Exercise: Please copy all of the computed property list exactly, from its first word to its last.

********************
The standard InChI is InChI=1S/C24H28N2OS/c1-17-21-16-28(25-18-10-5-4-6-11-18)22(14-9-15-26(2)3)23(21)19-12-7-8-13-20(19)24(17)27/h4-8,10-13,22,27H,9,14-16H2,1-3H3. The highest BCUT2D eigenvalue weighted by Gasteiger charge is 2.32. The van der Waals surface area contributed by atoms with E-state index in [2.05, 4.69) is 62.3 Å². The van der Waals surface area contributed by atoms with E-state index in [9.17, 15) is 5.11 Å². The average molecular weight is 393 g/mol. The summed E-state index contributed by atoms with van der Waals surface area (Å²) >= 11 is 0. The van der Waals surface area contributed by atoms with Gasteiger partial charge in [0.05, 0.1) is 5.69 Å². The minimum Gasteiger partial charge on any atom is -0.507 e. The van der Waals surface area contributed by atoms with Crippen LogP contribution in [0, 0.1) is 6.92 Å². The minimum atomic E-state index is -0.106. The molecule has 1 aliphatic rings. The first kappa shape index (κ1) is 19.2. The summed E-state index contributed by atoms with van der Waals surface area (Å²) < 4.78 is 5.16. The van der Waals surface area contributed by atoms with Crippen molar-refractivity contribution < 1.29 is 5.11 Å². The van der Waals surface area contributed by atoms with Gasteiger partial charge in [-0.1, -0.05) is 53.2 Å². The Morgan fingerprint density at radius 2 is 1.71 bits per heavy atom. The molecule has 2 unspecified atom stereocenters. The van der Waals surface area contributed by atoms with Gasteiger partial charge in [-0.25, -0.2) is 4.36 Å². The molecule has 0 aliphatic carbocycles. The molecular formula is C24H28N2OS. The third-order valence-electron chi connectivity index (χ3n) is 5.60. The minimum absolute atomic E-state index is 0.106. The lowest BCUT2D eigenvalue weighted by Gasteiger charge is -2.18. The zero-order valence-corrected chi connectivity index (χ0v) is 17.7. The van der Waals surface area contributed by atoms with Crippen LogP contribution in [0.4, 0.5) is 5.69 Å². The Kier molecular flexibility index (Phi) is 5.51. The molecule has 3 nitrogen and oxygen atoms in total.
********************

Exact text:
The standard InChI is InChI=1S/C24H28N2OS/c1-17-21-16-28(25-18-10-5-4-6-11-18)22(14-9-15-26(2)3)23(21)19-12-7-8-13-20(19)24(17)27/h4-8,10-13,22,27H,9,14-16H2,1-3H3. The highest BCUT2D eigenvalue weighted by Gasteiger charge is 2.32. The van der Waals surface area contributed by atoms with E-state index in [2.05, 4.69) is 62.3 Å². The van der Waals surface area contributed by atoms with E-state index in [9.17, 15) is 5.11 Å². The average molecular weight is 393 g/mol. The summed E-state index contributed by atoms with van der Waals surface area (Å²) >= 11 is 0. The van der Waals surface area contributed by atoms with Gasteiger partial charge in [0.05, 0.1) is 5.69 Å². The minimum Gasteiger partial charge on any atom is -0.507 e. The van der Waals surface area contributed by atoms with Crippen LogP contribution in [0, 0.1) is 6.92 Å². The minimum atomic E-state index is -0.106. The molecule has 1 aliphatic rings. The first kappa shape index (κ1) is 19.2. The summed E-state index contributed by atoms with van der Waals surface area (Å²) < 4.78 is 5.16. The van der Waals surface area contributed by atoms with Crippen molar-refractivity contribution < 1.29 is 5.11 Å². The van der Waals surface area contributed by atoms with Gasteiger partial charge in [-0.1, -0.05) is 53.2 Å². The Morgan fingerprint density at radius 2 is 1.71 bits per heavy atom. The molecule has 2 unspecified atom stereocenters. The van der Waals surface area contributed by atoms with Gasteiger partial charge in [-0.25, -0.2) is 4.36 Å². The molecule has 0 aliphatic carbocycles. The molecular formula is C24H28N2OS. The third-order valence-electron chi connectivity index (χ3n) is 5.60. The minimum absolute atomic E-state index is 0.106. The lowest BCUT2D eigenvalue weighted by Gasteiger charge is -2.18. The zero-order valence-corrected chi connectivity index (χ0v) is 17.7. The van der Waals surface area contributed by atoms with Crippen LogP contribution in [0.4, 0.5) is 5.69 Å². The Kier molecular flexibility index (Phi) is 5.51. The molecule has 3 nitrogen and oxygen atoms in total.